It’s hard to imagine that the multi-billion dollar industry that is online poker hasn’t been around since the dawn of the internet, but the truth is that it wasn’t until 2003 that the scene really took off. In fact, 2003 was the year that the rather aptly named Chris Moneymaker got the ball rolling by winning a $86 online satellite hosted by PokerStars. This win ultimately led him to the 34th annual World Series of Poker no-limit Texas Hold’em event at Las Vegas where he made the final table and walked away with a cool $2.5 million. So much publicity was garnered by the event (and the route that Moneymaker took in getting to the final) that the online poker provider became the go-to website for poker players looking to qualify for live poker events.
Prior to Moneymaker’s big win, the target market for digital marketers in the industry was severely limited. There was no real trust placed in online poker rooms because many serious card players assumed that they simply couldn’t compete with live events in terms of both money and the skill-level of online players. To them, online poker rooms were out of reach.
As you can imagine, the industry was a tough one for marketers to navigate, and although there was money to be made, the return on investment (ROI) wasn’t perceived to be attractive enough to warrant the heavy investment required to take the niche to the next level. Budgets were tight, marketers’ hands were tied, and the industry hit what many considered its peak.
To those marketers with the foresight to see how much growth potential there was, this was an incredible situation. Here was an industry that promised so much yet due to the people’s perception of online gaming as the domain for a different type of audience, the investment needed to take it to the next level wasn’t forthcoming.
That’s not to say the scene wasn’t flourishing. Online poker was gaining traction with those familiar with the world of gaming, but it still had to convince those old-school players that were still on the fence, and open itself to new and untapped markets.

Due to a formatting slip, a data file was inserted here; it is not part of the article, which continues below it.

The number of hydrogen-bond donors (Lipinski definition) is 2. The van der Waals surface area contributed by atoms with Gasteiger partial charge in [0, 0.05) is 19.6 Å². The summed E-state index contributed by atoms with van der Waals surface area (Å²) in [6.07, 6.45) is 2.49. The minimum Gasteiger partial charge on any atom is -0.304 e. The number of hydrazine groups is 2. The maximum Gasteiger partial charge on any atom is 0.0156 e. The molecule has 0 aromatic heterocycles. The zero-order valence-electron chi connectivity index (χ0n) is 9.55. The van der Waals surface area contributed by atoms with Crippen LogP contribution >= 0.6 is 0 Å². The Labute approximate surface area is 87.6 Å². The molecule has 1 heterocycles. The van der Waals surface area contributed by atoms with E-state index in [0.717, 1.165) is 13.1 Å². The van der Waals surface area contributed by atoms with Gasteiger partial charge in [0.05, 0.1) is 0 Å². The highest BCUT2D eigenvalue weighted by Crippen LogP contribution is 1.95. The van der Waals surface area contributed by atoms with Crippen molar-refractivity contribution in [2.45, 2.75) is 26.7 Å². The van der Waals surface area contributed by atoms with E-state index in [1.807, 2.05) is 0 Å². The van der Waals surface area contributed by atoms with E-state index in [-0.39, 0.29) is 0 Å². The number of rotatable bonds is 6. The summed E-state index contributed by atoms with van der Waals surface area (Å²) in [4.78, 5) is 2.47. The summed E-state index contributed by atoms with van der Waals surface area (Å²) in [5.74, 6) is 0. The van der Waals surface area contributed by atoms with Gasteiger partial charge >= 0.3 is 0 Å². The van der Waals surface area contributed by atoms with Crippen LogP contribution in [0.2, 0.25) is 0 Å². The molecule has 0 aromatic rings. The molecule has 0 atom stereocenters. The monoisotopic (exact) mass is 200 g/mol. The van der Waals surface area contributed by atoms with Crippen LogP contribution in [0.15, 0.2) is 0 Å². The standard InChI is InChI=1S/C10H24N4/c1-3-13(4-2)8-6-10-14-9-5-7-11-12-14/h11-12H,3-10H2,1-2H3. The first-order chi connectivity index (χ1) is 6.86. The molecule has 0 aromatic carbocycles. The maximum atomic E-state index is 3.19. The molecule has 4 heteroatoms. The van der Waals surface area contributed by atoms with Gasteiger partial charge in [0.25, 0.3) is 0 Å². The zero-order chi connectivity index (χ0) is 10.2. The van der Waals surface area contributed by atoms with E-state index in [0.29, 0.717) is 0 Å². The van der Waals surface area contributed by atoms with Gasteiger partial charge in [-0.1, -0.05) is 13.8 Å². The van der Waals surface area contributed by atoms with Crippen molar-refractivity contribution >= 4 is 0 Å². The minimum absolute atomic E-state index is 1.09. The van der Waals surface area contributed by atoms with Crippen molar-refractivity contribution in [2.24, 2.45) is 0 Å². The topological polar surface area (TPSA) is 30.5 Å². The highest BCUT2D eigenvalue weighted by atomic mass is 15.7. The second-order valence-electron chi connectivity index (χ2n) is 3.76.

What Chris Moneymaker’s monumental win did for the industry was prove to the doubters that there were real card players using the online card rooms. It didn’t matter a bit that he had no prior reputation as a card player and that he was, in fact, working from home as an accountant. If anything, these details were an advantage to the industry’s marketers who saw an opportunity to show the world that if a bookkeeper from the suburbs of Nashville could do it, then anyone could.
The effect of Moneymaker’s win shook the industry and such was the buzz created that for marketers targeting new signups was like shooting fish in the proverbial barrel. Moneymaker’s story became every digital marketer’s dream. Truly a rags-to-riches story that had an average, but rather excellently named man, as its hero.
With the privacy involved in many online poker rooms, it’s difficult to estimate a true worth of the industry. However, we do know that the online gaming industry (which of course includes poker) was worth $550 billion in 2016 and could reach $1 trillion by 2021. With figures like that, it’s easy to see why many digital marketers are changing focus and concentrating solely on the online gaming industry, an industry that could have been so different if it wasn’t for the man called Moneymaker.